Student #1 could have saved at least an hour— if not more— had their full focus been on their homework. After all, multitasking has been debunked as a myth, and trying to do multiple activities at once only lowers your efficacy at both.
Although homework will always take some time (especially for students who experience challenges with their processing skills), suggest that students put the devices away, close unnecessary files/webpages, or ask them to try productivity apps and software to block distractions. They’ll actually end up with more free time to text if they do!
Get students using a planner
It’s all well and good when students plan out their schoolwork, but that’s only one facet of their lives!
Stats Canada shows that the amount of time students spend on homework and housework is climbing, and those numbers don’t even include the amount of time some students will spend on extracurricular activities, sports, and part-time work. Aside from all that, students are expected to socialize, exercise regularly, and sleep (if they can find the time for it.)
To reduce the pressure of modern teenage life, students need to be able to anticipate and plan for all their tasks— not just schoolwork! Empower students in creating actionable plans and schedules for all their daily activities.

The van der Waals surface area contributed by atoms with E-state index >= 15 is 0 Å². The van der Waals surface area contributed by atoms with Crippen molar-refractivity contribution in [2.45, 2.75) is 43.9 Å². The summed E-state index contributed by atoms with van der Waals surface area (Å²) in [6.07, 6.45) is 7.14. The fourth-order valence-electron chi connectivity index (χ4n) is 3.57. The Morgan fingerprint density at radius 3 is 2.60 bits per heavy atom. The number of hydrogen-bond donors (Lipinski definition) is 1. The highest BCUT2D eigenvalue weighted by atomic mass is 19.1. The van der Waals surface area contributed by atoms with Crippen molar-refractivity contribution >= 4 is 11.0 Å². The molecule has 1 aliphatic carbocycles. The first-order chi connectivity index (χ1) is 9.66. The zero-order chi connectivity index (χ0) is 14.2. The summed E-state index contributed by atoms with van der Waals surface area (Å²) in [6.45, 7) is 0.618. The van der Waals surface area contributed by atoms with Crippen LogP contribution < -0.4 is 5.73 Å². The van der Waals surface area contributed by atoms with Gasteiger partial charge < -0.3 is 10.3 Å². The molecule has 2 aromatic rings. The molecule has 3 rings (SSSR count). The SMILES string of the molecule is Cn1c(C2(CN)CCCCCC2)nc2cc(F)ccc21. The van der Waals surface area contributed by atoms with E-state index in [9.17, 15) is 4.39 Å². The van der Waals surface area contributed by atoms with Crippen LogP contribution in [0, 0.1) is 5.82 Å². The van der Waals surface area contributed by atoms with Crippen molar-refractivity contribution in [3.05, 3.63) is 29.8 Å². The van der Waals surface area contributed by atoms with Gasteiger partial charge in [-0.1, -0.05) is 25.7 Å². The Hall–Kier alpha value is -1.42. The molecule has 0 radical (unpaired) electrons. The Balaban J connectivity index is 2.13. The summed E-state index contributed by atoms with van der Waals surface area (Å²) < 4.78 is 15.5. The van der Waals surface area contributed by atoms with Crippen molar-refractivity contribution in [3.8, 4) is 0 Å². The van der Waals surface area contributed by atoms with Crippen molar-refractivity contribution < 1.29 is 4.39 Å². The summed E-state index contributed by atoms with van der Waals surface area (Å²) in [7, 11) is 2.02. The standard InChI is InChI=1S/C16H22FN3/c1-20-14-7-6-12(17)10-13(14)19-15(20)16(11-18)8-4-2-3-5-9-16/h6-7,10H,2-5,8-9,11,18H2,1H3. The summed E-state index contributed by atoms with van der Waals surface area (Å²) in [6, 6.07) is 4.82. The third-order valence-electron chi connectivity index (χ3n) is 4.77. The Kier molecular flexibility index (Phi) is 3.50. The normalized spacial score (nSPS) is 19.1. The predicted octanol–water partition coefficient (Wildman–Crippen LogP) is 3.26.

Set up a time and place for learning
Once students set up time to do their assignments, they should choose a good spot to settle in and work. We know that students benefit from a quiet space (if not silent, then with ambient noise or music that promotes focus.) Sitting up is always preferable to lying down or slouching, and keeping all necessary materials close by can create the best possible environment to get productive.
As a teacher, you likely have transitions and routines that you use to get students in the mindset for learning. Similarly, students should develop a routine tied to starting and completing work periods for the day. Acts as simple as walking to the work area, grabbing a cup of tea, and planning out workflows prior to getting started can really put students in the right headspace for homework.
On the other hand, reviewing assignments and checking everything off their to-do list at the end wraps up the session, allows students to keep on top of their outstanding work, and helps them move into their relaxation time with reduced anxiety.
Those are our tips to empower students to take ownership of learning at home. To share these tips in the classroom, take advantage of our free printable poster files below!
Teachers: get the printable classroom poster!
Add some fresh decor to your classroom with our free printable poster file! It features the five planning tips listed in the post.